“William Wilson was formerly a cabbage dealer in Canterbury; but fourteen years ago he was poor, whereas now he is rich, a circumstance attributable to a lucky speculation in a piece of land called the Triangles, at Christchurch, which was offered to more than one, previously to being bought for £200 by Wilson, who, unlike the others, had sufficient foresight not to refuse it which now, in rental, brings him in £900 per annum.” 
A Bit of Old Christchurch
Extracts from “A Bit of Old Christchurch.” 
I think it must have been about 1857, on the section… at the junction of High and Cashel streets, that an unusual event occurred. A circus planted itself on the vacant block, it may be the first that ever visited the city. The proprietor and manager was Mr Foley, who at that time was well known throughout the Colonies, and met with some ups and downs.
That section remained unbuilt on, and was used for some time by Mr Barnard, the horse auctioneer, as a saleyard, and upon the rails of that block he posted himself on Saturdays, knocking down horses and other necessaries. It was a busy scene in a rough way.
So the section remained until about the time of the Otago rush, when, having passed into the hands of Mr W. Wilson, it was by him leased, at the rate, it was then said, of from a pound to twenty-five shillings a foot frontage. It was soon covered with buildings, and those have disappeared to make room for modern ones. In one of the original buildings was after wards published for some time a lively little evening paper, The Mail.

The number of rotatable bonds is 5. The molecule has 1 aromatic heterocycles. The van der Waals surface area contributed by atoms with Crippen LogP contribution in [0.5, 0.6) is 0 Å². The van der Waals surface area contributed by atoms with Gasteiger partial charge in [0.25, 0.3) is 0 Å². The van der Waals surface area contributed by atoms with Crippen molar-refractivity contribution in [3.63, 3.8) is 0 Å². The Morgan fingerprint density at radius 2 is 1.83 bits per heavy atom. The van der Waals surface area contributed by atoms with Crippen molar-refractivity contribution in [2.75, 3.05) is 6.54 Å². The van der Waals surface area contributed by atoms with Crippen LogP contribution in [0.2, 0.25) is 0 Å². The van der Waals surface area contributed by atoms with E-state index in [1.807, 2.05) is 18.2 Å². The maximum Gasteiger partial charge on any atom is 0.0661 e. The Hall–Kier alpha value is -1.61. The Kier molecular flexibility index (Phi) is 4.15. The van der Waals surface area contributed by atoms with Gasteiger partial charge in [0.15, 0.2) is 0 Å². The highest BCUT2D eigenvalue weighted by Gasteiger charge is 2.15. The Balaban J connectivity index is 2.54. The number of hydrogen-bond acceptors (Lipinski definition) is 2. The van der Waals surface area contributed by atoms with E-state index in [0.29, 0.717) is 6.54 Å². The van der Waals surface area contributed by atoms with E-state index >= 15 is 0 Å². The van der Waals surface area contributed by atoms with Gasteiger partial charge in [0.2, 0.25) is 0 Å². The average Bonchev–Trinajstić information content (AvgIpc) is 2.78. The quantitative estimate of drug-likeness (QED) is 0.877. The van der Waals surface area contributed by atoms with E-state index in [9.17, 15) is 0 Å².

One of the original shops was occupied by Mr James Wood, the saddler, and in his windows he used to pillory, in caricature fashion, a rival tradesman who some years after disappeared and also, one of his pet aversions, Mr John Birdsey, once of the British Hotel, Geelong, who came to Canterbury about 1861 and revolutionised the catering trade.
The next section working northwards was, I think, the property of a Mr Bradley, and occupied for some time as a schoolroom. About the year 1859, the Wesleyan Chapel was built upon it, later on sold, when that denomination built their new church in Durham street. It was said that the land had been given by the owner for the purpose. The chapel when sold was converted into a hall and used for many purposes, and is now replaced by a drapery establishment.
The houses from there to Fisher’s corner were unpretentious buildings. In one Mr Prebble carried on one of the first hair dressing enterprises in Christchurch, later on developed into Professor Ayers’ establishment and baths.
At the corner for many years Mr Fisher carried on a grocery business. Such is a short outline of the appearance at that time of the busy footpath from Cashel street to the Bank of New Zealand. Ah, had people only known, wouldn’t they have secured a few feet. But in those years, as in later years, even now, there were any amount of gloomy forebodings, and Christchurch and Canterbury, there is no doubt, have been doomed many times.